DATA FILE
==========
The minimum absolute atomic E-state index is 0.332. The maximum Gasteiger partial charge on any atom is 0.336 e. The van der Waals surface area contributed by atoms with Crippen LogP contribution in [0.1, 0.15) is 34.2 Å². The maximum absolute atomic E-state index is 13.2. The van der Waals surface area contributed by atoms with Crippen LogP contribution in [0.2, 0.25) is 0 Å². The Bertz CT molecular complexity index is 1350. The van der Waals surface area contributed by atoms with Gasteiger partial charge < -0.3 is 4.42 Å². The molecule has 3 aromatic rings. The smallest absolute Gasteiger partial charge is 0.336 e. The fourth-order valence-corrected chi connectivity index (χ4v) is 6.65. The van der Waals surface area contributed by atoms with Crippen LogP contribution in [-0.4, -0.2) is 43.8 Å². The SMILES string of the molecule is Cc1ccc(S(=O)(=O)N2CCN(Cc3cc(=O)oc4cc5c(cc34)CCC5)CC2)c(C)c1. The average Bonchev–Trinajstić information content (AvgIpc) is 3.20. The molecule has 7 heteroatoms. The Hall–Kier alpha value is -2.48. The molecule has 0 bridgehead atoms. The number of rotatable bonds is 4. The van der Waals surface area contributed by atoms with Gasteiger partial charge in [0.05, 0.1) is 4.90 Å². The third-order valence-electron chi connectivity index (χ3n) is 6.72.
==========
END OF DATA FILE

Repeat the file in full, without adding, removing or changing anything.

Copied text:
The minimum absolute atomic E-state index is 0.332. The maximum Gasteiger partial charge on any atom is 0.336 e. The van der Waals surface area contributed by atoms with Crippen LogP contribution in [0.1, 0.15) is 34.2 Å². The maximum absolute atomic E-state index is 13.2. The van der Waals surface area contributed by atoms with Crippen LogP contribution in [0.2, 0.25) is 0 Å². The Bertz CT molecular complexity index is 1350. The van der Waals surface area contributed by atoms with Gasteiger partial charge < -0.3 is 4.42 Å². The molecule has 3 aromatic rings. The smallest absolute Gasteiger partial charge is 0.336 e. The fourth-order valence-corrected chi connectivity index (χ4v) is 6.65. The van der Waals surface area contributed by atoms with Crippen LogP contribution in [-0.4, -0.2) is 43.8 Å². The SMILES string of the molecule is Cc1ccc(S(=O)(=O)N2CCN(Cc3cc(=O)oc4cc5c(cc34)CCC5)CC2)c(C)c1. The average Bonchev–Trinajstić information content (AvgIpc) is 3.20. The molecule has 7 heteroatoms. The Hall–Kier alpha value is -2.48. The molecule has 0 bridgehead atoms. The number of rotatable bonds is 4. The van der Waals surface area contributed by atoms with Gasteiger partial charge in [0.05, 0.1) is 4.90 Å². The third-order valence-electron chi connectivity index (χ3n) is 6.72.